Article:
A brief and belated summary of the 23rd annual US-IALE symposium in Madison, Wisconsin.
The theme of the meeting was the understanding of patterns, causes, and consequences of spatial heterogeneity for ecosystem function. The three keynote lectures were given by Gary Lovett, Kimberly With and John Foley. I found John Foley’s lecture the most interesting and enjoyable of the three – he’s a great speaker and spoke on a broader topic than the the others; Agriculture, Land Use and the Changing Biosphere. Real wide-ranging, global sustainability stuff. He highlighted the difficulties of studying agricultural landscapes because of the human cultural and institutional factors, but also stressed the importance of tackling these tricky issues because ‘agriculture is the largest disturbance the biosphere has ever seen’ and because of its large contribution to greenhouse gas emissions.
Presentations I was particularly interested in were mainly in the ‘Landscape Patterns and Ecosystem Processes: The Role of Human Societies’, ‘Challenges in Modeling Forest Landscapes under Climate Change’ and ‘Cross-boundary Challenges to the Creation of Multifunctional Agricultural Landscapes’ sessions.
In the ‘human societies’ session, Richard Aspinall discussed the importance of considering human decision-making at a range of scales and Dan Brown again highlighted the importance of human agency in spatial landscape process models. In particular, with regards modelling these systems using agent-based approaches he discussed the difficulty of model calibration at the agent level and stressed that work is still needed on the justification and evaluation phases of agent-based modelling.
The ‘modeling forest landscapes’ session was focused largely around use of the LANDIS and HARVEST models that were developed in and around Wisconsin. In fact, I don’t think I saw any mention of the USFS FVS at the meeting whilst I was there, largely because (I think) FVS has large data demands and is not inherently spatial. LANDIS and HARVEST work at more coarse levels of forest representation (grid cell compared to FVS’ individual tree) allowing them to be spatially explicit and to run over large time and space extents. We’re confident we’ll be able to use FVS in a spatially explicit manner for our study area though, capitalising on the ability of FVS to directly simulate specific timber harvest and economic scenarios.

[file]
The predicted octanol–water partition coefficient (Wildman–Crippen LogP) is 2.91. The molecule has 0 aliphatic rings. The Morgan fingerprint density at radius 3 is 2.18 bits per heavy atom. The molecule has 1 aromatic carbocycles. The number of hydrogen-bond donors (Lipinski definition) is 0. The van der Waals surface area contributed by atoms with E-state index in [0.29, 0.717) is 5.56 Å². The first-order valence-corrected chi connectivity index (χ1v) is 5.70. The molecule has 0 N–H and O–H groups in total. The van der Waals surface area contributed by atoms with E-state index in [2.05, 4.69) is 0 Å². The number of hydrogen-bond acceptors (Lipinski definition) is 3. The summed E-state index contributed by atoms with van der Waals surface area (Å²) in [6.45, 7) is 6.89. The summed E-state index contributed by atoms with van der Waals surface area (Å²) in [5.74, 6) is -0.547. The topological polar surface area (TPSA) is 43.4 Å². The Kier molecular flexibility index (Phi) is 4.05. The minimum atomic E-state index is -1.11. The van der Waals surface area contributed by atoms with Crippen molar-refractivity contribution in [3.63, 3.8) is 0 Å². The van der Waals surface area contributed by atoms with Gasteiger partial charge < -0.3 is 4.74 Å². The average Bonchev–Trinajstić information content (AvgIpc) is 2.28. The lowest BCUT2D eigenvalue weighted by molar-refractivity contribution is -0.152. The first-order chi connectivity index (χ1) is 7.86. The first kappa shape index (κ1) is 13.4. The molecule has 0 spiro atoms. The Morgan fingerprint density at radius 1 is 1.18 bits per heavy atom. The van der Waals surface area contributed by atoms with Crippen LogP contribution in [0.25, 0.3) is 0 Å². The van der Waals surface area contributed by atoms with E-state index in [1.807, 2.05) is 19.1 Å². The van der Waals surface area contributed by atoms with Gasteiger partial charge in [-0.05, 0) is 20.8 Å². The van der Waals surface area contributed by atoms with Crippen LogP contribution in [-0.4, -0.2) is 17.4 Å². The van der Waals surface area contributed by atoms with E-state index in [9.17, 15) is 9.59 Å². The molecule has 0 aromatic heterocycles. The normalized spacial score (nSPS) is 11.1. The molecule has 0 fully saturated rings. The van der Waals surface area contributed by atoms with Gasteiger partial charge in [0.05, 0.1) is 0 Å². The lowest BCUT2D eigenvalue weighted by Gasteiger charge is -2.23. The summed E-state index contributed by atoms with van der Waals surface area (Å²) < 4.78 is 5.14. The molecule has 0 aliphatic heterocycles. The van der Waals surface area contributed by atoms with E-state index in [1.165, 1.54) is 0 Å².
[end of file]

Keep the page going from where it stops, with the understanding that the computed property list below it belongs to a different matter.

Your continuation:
The ‘multifunctional agricultural landscapes’ session had an interesting talk by Joan Nassauer on stakeholder science and the challenges it presents. Specific issues she highlighted were:
1. the need for a precise, operational definition of ‘stakeholder’
2. ambiguous goals for the use of stakeholders
3. the lack of a canon of replicable methods
4. ambivalence toward the quantification of stakeholder results
Other interesting presentations were given by Richards Hobbs and Carys Swanwick. Richard spoke about the difficulties of ‘integrated research’ and the importance of science and policy in natural resource management. He suggested that policy-makers ‘don’t get’ systems thinking or modelling, and that some of this may be down to the psychological profiles of the types of people that go into policy making. Such a conclusion suggests scientists need to work harder to bridge the gap to policy makers and do a better job of explaining the emergent properties of the complex systems they study. Carys Swanwick talked about the landscape character assessment, which was interesting for me having moved from the UK to the US about a year ago. Whilst ‘wilderness’ is an almost alien concept in the UK (and Europe as a whole), landscape character is something that is distinctly absent in the new world agricultural landscapes. Carys talked about the use of landscape character as a tool for conservation and management (in Europe) and the European Landscape Convention. It was a refreshing change from many of the other presentations about agricultural landscape (possibly just because I enjoyed seeing a few pictures of Blighty!).
Unfortunately the weather during the conference was wet which meant that I didn’t get out to see as much of Madison as I would have liked. Despite the rain we did go on the Biking Fieldtrip. And yes, we did get soaked. It was also pretty miserable weather for the other fieldtrip to and International Crane Foundation center and the Aldo Leopold Foundation (more on that in a future blog), but interesting nevertheless.
Other highlights of the conference for me were meeting the former members of CSIS and eating dinner one night with Monica Turner. I also got to meet up with Don McKenzie and some of the other ‘fire guys’, and a couple of people from the Great Basin Landscape Ecology lab where I visited previously. And now I’m already looking forward to the meeting next year in Snowbird, Utah (where I enjoyed the snow this winter).